Tuesday, May 20, 2014

The last day of our 2120 mile trip from Arizona to Boise and back on our BMW motorcycle

Today was our last day of a 2120 mile trip from our home in Prescott, AZ to Boise, ID and back. It's been windy most of the way, but today the weather forecast was for wind gusts up to 47 mph, so we started the 2.5 hour ride early to beat the worst of the wind.

We started in Kingman, AZ in the Mojave Desert with views of the Hualapai Mountains which range over 8,000'. Kingman is at 3336' elevation, and we wound our way through the Mojave and Sonoran Deserts with views of the shorter Aquarius Mountains at a little over 5,000'. We've been on US Route 93 since early yesterday, starting in Ely, NV. The section from Wickieup to Wickenburg is called the Joshua Tree Parkway of Arizona, and we saw fields of this gnarly, scrubby tree that Territorial Governor John Fremont called "the most repulsive tree in the vegetable kingdom" when he first saw them on a trip through the desert in 1844.

US Route 93 from Kingman to Congress

We turned north off Route 93 and headed on a winding trip up Route 89 toward home. It really is "up" because we climbed in elevation from 3000' in Congress to 4,700' in Yarnell and then even higher to over 6,000' as we rode through the Weaver Mountains into Prescott.

from Congress toward Yarnell

These are favorite roads for motorcycle riders, and we passed two groups of riders today as we twisted and curved our way through the mountains.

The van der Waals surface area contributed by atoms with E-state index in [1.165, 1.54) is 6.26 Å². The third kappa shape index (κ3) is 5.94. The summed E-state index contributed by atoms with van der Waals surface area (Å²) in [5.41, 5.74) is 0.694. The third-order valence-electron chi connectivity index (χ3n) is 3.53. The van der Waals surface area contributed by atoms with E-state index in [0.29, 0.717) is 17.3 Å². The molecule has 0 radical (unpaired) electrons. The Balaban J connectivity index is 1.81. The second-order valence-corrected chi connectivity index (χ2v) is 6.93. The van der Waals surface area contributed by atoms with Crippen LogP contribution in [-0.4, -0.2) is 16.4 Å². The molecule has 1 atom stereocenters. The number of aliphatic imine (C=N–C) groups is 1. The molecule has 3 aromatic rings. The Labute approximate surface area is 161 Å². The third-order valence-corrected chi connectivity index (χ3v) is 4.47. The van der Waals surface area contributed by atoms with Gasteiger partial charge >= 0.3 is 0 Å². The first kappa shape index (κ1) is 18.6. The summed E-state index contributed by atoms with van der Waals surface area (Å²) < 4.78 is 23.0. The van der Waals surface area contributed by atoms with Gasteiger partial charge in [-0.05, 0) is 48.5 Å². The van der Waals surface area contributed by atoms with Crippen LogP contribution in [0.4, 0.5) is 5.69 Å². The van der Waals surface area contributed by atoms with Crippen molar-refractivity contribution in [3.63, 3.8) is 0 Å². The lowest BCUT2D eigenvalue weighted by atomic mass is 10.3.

The wind picked up as we turned into our street, and by the time we had the bike unpacked I could hear the wind howling through the trees and around the house.

We celebrated as we saw the BMW odometer roll over to 20,000 miles on the first day of our trip. The last week runs together:  did we ride up the unexpected mountain pass on the first or second day? Why does the time zone change from Mountain in Utah and Idaho to Pacific in Nevada? Is today really Tuesday? I have vivid pictures in my mind of long stretches of lonely desert with snowy mountain peaks towering over windmills in the valley, lush green parks in Boise, and friendly people in small towns when we stopped for gas or lunch. I remember the feel of the hot wind as we rode through 90 degree temperatures on a bright sunny day around Lake Mead, and the cold wind that snaked under my jacket when we crossed the snow covered mountain passes in Utah.

John Muir, one of the first promoters of preserving wilderness areas, said that "The clearest way into the Universe is through a forest wilderness." I feel he would agree with me that a desert or mountain wilderness also qualifies.

1 comment:

  1. It always seems so surreal when coming home from a multi-day trip like that.

    The blogs and the pics always help enhance the memory though. Glad you managed to beat the worst of the wind.